• All free lines must be activated during the promotional period and you can keep the promotional pricing as long as you maintain qualifying service and line count. Customers may take advantage of this offer in addition to other offers and promotions, including 2/$100 and Carrier Freedom.
  • Who’s eligible for this promotion?
    • New customers, current customers and employees are eligible to receive this offer as long as they are on a qualifying rate plan, have two paid voice lines, and an account in good standing.
    • Customers with one voice line will need to migrate to T-Mobile ONE and add a second paid voice line to qualify for the FREE Line. Qualifying new and existing @Work customers may add one additional qualifying line on us for a max of 12 lines total.
  • How does the offer work?
    • The free line will match your current paid voice line data, i.e. T-Mobile ONE customers will receive a FREE T-Mobile ONE line and similarly, Simple Choice customers will receive a FREE Simple Choice line.
    • If your lines have varying amounts of data, the free line will match the line with the least amount of data. Existing customers with two paid voice lines get a free line whether you’re adding a smartphone line, tablet line or wearable.
    • In most cases, you will see your free line credit on your first bill. If credit is not applied on the first bill, two credits will appear on the second bill.
    • For customer’s not on the new T-Mobile ONE taxes and fees included plan, taxes/fees may be applied to pre-bill credit price. A maximum of 1 free line can be added per account.
    • If you cancel service on one of your lines within 12 months or migrate to another plan, you will lose the monthly bill credit for the free line.
  • Where is this offer available?
    • Anywhere that T-Mobile offers new lines of service, including T-Mobile retail stores nationwide, and authorized postpaid dealers.

Legere

For most customers, signing up with a T-Mobile ONE plan with unlimited phone, texting, and data will offer the best value and simplify the promotion by matching the same kinds of service on all three (or more) lines. This also guarantees your new line will cost absolutely nothing because T-Mobile ONE bundles all taxes and fees into the cost of service, which in this case is free. On similar promotions at other carriers, customers are on the hook for up to $10 a month in taxes, fees, and various surcharges on that “free” line.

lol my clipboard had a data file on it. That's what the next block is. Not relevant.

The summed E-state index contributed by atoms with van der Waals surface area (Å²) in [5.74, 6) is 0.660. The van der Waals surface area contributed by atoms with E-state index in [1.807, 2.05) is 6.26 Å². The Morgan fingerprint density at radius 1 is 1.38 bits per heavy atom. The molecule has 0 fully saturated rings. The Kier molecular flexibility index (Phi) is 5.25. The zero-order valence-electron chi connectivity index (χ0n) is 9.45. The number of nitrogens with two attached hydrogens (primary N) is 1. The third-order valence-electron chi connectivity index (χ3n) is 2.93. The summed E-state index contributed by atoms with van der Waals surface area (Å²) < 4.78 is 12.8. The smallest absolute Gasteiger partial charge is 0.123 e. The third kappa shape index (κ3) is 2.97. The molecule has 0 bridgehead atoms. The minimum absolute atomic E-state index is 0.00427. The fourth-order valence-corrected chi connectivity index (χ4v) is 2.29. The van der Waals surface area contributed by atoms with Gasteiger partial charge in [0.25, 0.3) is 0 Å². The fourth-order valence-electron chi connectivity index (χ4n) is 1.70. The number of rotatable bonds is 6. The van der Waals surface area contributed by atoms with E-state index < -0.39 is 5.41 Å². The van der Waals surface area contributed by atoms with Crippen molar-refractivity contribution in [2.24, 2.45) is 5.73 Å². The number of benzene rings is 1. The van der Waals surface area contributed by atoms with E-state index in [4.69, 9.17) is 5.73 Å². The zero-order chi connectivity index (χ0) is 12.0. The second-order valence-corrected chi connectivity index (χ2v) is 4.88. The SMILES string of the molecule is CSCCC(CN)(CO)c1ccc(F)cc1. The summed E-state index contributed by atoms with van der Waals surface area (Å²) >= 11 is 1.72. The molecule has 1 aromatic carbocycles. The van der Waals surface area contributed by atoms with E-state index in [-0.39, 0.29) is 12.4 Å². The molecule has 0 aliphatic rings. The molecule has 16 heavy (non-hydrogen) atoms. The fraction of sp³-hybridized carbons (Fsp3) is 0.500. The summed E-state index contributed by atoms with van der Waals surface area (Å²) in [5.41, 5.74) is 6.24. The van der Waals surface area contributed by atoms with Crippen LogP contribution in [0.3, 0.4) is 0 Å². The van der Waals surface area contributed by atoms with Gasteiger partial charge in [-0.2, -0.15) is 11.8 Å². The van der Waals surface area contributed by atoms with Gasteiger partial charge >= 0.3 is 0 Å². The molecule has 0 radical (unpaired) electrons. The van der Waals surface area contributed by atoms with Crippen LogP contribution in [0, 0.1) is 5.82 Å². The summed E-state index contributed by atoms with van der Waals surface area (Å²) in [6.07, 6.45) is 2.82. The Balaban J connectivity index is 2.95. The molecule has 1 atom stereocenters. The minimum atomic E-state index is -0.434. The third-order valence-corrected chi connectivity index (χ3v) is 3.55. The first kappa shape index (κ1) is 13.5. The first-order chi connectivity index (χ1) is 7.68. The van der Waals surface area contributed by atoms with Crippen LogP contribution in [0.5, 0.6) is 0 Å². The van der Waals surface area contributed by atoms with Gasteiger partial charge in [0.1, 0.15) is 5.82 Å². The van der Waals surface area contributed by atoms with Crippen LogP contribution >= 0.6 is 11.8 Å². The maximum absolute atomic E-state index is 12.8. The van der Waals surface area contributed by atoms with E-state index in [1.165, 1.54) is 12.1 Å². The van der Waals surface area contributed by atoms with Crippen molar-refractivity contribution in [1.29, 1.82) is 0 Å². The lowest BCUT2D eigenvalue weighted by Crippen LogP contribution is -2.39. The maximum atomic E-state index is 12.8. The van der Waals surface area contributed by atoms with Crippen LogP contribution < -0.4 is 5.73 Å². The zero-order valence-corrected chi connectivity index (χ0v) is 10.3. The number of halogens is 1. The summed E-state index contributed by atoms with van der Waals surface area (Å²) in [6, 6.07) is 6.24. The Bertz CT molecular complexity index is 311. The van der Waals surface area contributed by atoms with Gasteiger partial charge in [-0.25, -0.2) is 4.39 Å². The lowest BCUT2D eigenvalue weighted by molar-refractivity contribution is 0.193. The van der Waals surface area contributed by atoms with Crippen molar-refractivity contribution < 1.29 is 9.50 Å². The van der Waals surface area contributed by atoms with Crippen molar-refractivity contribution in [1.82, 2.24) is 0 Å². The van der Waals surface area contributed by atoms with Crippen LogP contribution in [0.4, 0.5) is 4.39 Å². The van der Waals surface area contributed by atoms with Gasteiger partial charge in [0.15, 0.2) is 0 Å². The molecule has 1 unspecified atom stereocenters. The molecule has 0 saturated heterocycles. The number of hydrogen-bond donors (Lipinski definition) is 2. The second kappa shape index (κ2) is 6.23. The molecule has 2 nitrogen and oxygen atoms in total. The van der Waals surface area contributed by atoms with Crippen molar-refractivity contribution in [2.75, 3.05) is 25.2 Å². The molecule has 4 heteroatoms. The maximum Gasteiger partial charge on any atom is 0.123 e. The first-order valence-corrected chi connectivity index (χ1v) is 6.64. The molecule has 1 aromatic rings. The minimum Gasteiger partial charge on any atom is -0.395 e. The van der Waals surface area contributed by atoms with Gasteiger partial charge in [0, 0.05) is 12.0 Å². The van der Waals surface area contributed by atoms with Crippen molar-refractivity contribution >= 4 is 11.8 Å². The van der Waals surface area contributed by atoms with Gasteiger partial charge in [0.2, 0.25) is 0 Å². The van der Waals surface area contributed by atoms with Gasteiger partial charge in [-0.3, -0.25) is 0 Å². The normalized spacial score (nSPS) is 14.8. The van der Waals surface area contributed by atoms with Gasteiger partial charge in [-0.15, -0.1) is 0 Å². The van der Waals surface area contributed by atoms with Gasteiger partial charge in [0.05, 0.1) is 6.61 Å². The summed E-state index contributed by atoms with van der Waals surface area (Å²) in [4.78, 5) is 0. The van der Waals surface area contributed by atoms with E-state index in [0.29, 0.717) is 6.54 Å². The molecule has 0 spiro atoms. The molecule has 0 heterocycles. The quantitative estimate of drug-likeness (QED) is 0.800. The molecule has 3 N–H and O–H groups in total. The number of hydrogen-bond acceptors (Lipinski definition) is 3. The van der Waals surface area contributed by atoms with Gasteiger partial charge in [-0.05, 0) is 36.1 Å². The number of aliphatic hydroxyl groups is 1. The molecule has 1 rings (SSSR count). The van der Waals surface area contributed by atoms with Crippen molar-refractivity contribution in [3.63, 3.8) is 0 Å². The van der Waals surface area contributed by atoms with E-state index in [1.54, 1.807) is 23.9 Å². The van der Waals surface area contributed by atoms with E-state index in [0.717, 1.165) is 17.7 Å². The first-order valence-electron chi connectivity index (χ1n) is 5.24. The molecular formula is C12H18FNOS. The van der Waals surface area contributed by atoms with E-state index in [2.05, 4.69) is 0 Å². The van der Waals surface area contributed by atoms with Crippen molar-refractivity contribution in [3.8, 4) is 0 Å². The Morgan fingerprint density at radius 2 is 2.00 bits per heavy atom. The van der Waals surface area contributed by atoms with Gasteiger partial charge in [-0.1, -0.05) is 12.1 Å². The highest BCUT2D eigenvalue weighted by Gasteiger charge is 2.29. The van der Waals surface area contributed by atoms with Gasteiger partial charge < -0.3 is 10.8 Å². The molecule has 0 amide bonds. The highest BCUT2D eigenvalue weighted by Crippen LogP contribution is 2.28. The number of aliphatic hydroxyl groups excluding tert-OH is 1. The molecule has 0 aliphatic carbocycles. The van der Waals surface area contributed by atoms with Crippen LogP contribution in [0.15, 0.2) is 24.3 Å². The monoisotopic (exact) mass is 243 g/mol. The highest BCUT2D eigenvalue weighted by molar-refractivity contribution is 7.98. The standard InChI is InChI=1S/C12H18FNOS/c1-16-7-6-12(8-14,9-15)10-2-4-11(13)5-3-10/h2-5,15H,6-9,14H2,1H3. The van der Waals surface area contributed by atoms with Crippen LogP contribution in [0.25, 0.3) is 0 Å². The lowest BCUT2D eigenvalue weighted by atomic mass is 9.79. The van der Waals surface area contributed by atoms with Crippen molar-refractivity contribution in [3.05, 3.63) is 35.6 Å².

You can bring a device to this plan or buy one from T-Mobile. A new SIM card is required, and T-Mobile charges an outrageous $25 to get one through their website or in stores. But many customers report if you call T-Mobile customer service from a T-Mobile phone on 611, a discounted SIM card for 99 cents is usually available if you ask.

T-Mobile has not put an expiration date on the offer. Judging from customer buzz, there is considerably interest in this offer and a lot of disbelief it comes free of charge.

T-Mobile acknowledges there are some billing issues going on at the wireless carrier as it continues to add customers. At present, customers will see a charge for the service followed by a bill credit, which may take up to two bill cycles to appear (but is retroactive back to your signup date.). It appears T-Mobile bills customers for the free line of service several days before a corresponding credit is issued, which has confused some customers being billed for a service and credited for it on the following month’s invoice. But many on autopay say T-Mobile actually deducts the correct amount (with the credit applied) no matter what the bill indicates. Customer service is also on hand to issue on the spot credits for concerned customers, and T-Mobile claims it is working through this billing issue and should have it resolved.

To take advantage of this offer, customers must not have canceled a line after Jan. 1, 2017. T-Mobile wants this offer to encourage customers to add lines, not convert existing lines from one plan to another.

T-Mobile Slams Its Own Deal With DirecTV Now, Throws In Free Year of Hulu

Former AT&T customers who dumped their former carrier for T-Mobile in return for a free year of DirecTV Now are getting a sweeter deal with a free year of Hulu with Limited Commercials as well.

T-Mobile CEO John Legere had avoided criticism of the streaming television service from AT&T-owned DirecTV until customers began complaining it has never worked as advertised, making the T-Mobile’s promotion a “meh” experience.